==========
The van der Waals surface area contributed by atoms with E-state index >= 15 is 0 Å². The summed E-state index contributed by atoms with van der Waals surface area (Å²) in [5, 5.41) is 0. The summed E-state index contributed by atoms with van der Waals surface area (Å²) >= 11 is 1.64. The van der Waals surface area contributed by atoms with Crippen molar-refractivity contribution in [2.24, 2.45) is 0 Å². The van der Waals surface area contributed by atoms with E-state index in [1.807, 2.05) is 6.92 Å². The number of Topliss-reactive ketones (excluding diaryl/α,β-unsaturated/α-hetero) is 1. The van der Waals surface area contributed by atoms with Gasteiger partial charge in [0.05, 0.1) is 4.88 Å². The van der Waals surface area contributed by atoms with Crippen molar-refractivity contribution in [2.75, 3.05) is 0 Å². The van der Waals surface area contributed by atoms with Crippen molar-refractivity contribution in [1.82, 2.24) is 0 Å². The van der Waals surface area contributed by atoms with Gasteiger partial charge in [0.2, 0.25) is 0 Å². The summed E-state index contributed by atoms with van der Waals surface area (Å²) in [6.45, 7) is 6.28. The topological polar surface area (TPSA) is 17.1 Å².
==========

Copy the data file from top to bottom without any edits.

The van der Waals surface area contributed by atoms with E-state index >= 15 is 0 Å². The summed E-state index contributed by atoms with van der Waals surface area (Å²) in [5, 5.41) is 0. The summed E-state index contributed by atoms with van der Waals surface area (Å²) >= 11 is 1.64. The van der Waals surface area contributed by atoms with Crippen molar-refractivity contribution in [2.24, 2.45) is 0 Å². The van der Waals surface area contributed by atoms with E-state index in [1.807, 2.05) is 6.92 Å². The number of Topliss-reactive ketones (excluding diaryl/α,β-unsaturated/α-hetero) is 1. The van der Waals surface area contributed by atoms with Gasteiger partial charge in [0.05, 0.1) is 4.88 Å². The van der Waals surface area contributed by atoms with Crippen molar-refractivity contribution in [2.75, 3.05) is 0 Å². The van der Waals surface area contributed by atoms with Crippen molar-refractivity contribution in [1.82, 2.24) is 0 Å². The van der Waals surface area contributed by atoms with Gasteiger partial charge in [0.2, 0.25) is 0 Å². The summed E-state index contributed by atoms with van der Waals surface area (Å²) in [6.45, 7) is 6.28. The topological polar surface area (TPSA) is 17.1 Å².